This 1887 melainotype showing six men sharing a convivial drink together is believed, by some experts, to include a rare sighting of the artist Vincent Van Gogh. Famous for his self portraits Van Gogh is known to have hated photography and is generally thought to have never sat for a photograph as an adult. However, at ages 13 and 19 two rare photos of the painter are known to exist.
JULES ANTOINE (1863-1948) ATTR. – Vincent Van Gogh in conversation with friends, Paris, 96 rue Blanche, December 1887 Melanotype, direct positive and reversed image on blackboard (carton photographique), 86×112 mm, “Gautier Martin” stamp, recto. Vincent Van Gogh in conversation with Paul Gauguin, Emile Bernard, Félix Jobbé-Duval. André Antoine is standing between them.
Two individuals found the image at an estate sale and thought they recognised artists Paul Gauguin and Emile Bernard.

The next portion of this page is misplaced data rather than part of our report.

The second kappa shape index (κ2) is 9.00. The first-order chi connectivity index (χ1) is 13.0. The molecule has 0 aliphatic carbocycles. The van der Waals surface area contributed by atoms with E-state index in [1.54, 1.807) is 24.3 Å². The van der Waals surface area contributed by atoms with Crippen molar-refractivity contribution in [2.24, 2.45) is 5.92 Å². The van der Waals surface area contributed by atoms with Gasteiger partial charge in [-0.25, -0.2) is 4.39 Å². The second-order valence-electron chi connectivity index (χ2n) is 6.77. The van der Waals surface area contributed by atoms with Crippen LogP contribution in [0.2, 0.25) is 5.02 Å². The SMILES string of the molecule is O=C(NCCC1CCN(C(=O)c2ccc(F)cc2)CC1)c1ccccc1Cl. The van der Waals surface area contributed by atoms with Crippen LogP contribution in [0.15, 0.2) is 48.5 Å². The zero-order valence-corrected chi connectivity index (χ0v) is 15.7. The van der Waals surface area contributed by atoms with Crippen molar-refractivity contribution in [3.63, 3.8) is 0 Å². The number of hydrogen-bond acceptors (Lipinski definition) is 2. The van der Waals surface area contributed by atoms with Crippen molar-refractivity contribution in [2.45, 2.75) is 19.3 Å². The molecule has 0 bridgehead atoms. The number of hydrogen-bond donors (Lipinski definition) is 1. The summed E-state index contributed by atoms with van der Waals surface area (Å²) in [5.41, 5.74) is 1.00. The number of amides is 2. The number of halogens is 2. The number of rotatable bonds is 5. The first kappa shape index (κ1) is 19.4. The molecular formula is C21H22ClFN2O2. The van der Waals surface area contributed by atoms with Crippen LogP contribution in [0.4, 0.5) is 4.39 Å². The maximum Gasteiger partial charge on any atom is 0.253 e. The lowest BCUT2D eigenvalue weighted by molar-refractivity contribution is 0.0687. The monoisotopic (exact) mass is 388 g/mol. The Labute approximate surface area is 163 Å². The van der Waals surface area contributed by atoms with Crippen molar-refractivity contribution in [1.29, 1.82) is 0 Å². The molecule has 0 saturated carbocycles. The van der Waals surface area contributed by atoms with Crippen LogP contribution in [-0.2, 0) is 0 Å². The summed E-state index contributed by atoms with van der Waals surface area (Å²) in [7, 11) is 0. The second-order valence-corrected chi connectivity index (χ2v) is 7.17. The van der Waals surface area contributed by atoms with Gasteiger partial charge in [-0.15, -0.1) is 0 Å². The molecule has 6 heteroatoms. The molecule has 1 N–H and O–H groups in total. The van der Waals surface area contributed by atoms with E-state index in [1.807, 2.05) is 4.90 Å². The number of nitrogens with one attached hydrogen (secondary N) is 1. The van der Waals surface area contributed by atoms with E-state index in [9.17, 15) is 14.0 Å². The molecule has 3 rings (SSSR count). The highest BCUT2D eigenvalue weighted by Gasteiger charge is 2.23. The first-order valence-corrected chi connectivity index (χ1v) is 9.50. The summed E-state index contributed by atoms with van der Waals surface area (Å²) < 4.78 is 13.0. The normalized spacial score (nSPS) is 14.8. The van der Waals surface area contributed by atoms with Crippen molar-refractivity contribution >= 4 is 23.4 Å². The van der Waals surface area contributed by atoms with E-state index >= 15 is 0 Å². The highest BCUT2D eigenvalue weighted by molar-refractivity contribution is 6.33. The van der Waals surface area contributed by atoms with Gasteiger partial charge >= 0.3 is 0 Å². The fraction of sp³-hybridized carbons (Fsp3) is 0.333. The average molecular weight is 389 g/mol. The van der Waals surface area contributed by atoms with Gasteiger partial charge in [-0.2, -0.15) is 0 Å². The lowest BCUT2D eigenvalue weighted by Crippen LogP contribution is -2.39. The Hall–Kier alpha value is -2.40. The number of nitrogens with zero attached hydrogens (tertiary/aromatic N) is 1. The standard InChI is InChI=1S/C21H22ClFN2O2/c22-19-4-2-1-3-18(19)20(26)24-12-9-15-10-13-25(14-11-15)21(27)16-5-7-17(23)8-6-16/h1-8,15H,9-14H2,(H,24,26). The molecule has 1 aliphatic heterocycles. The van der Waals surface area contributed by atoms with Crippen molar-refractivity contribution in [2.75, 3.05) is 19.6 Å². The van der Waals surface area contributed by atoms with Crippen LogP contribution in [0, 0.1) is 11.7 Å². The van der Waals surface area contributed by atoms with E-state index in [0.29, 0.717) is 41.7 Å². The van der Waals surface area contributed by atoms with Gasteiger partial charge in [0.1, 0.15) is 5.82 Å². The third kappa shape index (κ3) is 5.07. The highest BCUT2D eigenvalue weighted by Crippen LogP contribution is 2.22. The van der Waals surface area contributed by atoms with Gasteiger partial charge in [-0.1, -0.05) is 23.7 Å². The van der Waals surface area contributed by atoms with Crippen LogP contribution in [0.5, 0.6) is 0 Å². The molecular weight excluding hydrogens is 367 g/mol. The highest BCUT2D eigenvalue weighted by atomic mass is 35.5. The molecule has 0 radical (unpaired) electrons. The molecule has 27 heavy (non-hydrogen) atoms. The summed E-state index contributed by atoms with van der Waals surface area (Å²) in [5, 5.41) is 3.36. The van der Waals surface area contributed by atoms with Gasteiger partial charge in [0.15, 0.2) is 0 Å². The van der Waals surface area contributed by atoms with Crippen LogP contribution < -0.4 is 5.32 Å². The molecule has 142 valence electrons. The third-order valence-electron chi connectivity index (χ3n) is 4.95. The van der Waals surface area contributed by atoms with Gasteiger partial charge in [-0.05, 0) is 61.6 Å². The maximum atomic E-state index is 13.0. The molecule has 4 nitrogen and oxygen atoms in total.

Serge Plantureux writes for magazine L’Oeil de la Photographie (The Eye of Photography):
…The photograph they had brought to show me was small, dark, and rather difficult to see. Six characters were around a table. The light was pale, perhaps it was a winter afternoon.
They told me, still hesitant, that they thought they recognized the people in it, artists in whom they had long been interested. They were collectors and liked the painters of the late 19th century, in particular the neo-impressionists. They also said it was possible that one of the figures around the table was someone whose true face had never been seen…
The photo recently went to auction and was expected to fetch between $136,000 to $170,000. However, some experts aren’t convinced. The photo expert for the Van Gogh museum in Amsterdam feels it can’t be the artist “because it simply does not look like him,” and also mentions the artist’s desire to never be photographed. Others note that Van Gogh didn’t mention the gathering in his meticulously written letters from the time period.
Regardless, the photo is still of significant historical value and only time will tell if experts reach a consensus in the identities of everyone depicted.